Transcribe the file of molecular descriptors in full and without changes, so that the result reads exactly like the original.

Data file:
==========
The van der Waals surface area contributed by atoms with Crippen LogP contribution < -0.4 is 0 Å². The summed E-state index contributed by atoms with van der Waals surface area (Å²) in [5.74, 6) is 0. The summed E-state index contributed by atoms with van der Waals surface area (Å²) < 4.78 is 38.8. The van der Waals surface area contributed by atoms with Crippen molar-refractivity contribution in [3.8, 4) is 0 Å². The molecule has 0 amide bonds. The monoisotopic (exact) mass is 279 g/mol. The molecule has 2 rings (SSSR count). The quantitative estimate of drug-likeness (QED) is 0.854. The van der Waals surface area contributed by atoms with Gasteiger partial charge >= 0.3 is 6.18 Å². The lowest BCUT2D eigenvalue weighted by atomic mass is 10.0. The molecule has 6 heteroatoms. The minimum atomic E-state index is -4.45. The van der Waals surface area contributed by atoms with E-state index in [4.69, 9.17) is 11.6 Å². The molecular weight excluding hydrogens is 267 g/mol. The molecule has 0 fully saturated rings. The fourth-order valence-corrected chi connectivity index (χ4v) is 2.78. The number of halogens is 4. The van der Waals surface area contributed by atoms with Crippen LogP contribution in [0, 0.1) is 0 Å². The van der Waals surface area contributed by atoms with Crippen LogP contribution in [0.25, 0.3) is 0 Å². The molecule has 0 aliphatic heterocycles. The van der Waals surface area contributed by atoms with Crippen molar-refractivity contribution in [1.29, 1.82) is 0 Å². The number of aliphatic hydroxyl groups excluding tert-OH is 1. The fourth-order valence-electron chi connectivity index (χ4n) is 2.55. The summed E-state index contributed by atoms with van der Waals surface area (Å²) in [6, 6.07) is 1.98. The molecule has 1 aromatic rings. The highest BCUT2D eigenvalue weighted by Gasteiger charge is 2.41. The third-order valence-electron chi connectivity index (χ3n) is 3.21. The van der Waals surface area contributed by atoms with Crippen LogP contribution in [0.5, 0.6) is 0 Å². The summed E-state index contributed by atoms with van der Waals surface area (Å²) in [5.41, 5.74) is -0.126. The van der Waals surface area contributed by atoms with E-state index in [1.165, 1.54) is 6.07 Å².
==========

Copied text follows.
The van der Waals surface area contributed by atoms with Crippen LogP contribution < -0.4 is 0 Å². The summed E-state index contributed by atoms with van der Waals surface area (Å²) in [5.74, 6) is 0. The summed E-state index contributed by atoms with van der Waals surface area (Å²) < 4.78 is 38.8. The van der Waals surface area contributed by atoms with Crippen molar-refractivity contribution in [3.8, 4) is 0 Å². The molecule has 0 amide bonds. The monoisotopic (exact) mass is 279 g/mol. The molecule has 2 rings (SSSR count). The quantitative estimate of drug-likeness (QED) is 0.854. The van der Waals surface area contributed by atoms with Gasteiger partial charge >= 0.3 is 6.18 Å². The lowest BCUT2D eigenvalue weighted by atomic mass is 10.0. The molecule has 6 heteroatoms. The minimum atomic E-state index is -4.45. The van der Waals surface area contributed by atoms with E-state index in [4.69, 9.17) is 11.6 Å². The molecular weight excluding hydrogens is 267 g/mol. The molecule has 0 fully saturated rings. The fourth-order valence-corrected chi connectivity index (χ4v) is 2.78. The number of halogens is 4. The van der Waals surface area contributed by atoms with Crippen LogP contribution in [0, 0.1) is 0 Å². The van der Waals surface area contributed by atoms with Crippen LogP contribution in [0.25, 0.3) is 0 Å². The molecule has 0 aliphatic heterocycles. The van der Waals surface area contributed by atoms with Crippen molar-refractivity contribution in [1.29, 1.82) is 0 Å². The number of aliphatic hydroxyl groups excluding tert-OH is 1. The fourth-order valence-electron chi connectivity index (χ4n) is 2.55. The summed E-state index contributed by atoms with van der Waals surface area (Å²) in [6, 6.07) is 1.98. The molecule has 1 aromatic rings. The highest BCUT2D eigenvalue weighted by Gasteiger charge is 2.41. The third-order valence-electron chi connectivity index (χ3n) is 3.21. The van der Waals surface area contributed by atoms with Crippen LogP contribution in [0.5, 0.6) is 0 Å². The summed E-state index contributed by atoms with van der Waals surface area (Å²) in [5.41, 5.74) is -0.126. The van der Waals surface area contributed by atoms with E-state index in [1.165, 1.54) is 6.07 Å².